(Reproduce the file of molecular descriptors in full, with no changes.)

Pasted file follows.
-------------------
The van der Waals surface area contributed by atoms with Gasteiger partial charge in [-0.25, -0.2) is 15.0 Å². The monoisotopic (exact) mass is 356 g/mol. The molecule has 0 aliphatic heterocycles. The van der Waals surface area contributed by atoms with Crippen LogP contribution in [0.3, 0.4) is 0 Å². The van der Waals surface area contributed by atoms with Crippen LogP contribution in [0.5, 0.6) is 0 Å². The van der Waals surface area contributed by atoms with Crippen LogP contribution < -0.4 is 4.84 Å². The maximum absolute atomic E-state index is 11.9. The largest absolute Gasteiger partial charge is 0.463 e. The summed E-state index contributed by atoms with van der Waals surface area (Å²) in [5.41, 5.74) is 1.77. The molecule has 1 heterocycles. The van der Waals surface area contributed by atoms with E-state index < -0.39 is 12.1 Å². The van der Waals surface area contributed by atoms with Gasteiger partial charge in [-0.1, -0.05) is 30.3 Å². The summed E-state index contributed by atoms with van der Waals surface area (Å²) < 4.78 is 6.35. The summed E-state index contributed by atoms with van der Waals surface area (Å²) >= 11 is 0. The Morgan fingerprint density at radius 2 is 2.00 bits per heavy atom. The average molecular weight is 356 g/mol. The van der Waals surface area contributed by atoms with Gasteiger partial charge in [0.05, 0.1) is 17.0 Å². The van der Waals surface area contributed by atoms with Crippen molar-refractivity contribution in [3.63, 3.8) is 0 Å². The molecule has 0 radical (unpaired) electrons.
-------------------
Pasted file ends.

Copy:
The van der Waals surface area contributed by atoms with Gasteiger partial charge in [-0.25, -0.2) is 15.0 Å². The monoisotopic (exact) mass is 356 g/mol. The molecule has 0 aliphatic heterocycles. The van der Waals surface area contributed by atoms with Crippen LogP contribution in [0.3, 0.4) is 0 Å². The van der Waals surface area contributed by atoms with Crippen LogP contribution in [0.5, 0.6) is 0 Å². The van der Waals surface area contributed by atoms with Crippen LogP contribution < -0.4 is 4.84 Å². The maximum absolute atomic E-state index is 11.9. The largest absolute Gasteiger partial charge is 0.463 e. The summed E-state index contributed by atoms with van der Waals surface area (Å²) in [5.41, 5.74) is 1.77. The molecule has 1 heterocycles. The van der Waals surface area contributed by atoms with E-state index < -0.39 is 12.1 Å². The van der Waals surface area contributed by atoms with Gasteiger partial charge in [-0.1, -0.05) is 30.3 Å². The summed E-state index contributed by atoms with van der Waals surface area (Å²) < 4.78 is 6.35. The summed E-state index contributed by atoms with van der Waals surface area (Å²) >= 11 is 0. The Morgan fingerprint density at radius 2 is 2.00 bits per heavy atom. The average molecular weight is 356 g/mol. The van der Waals surface area contributed by atoms with Gasteiger partial charge in [0.05, 0.1) is 17.0 Å². The van der Waals surface area contributed by atoms with Crippen molar-refractivity contribution in [3.63, 3.8) is 0 Å². The molecule has 0 radical (unpaired) electrons.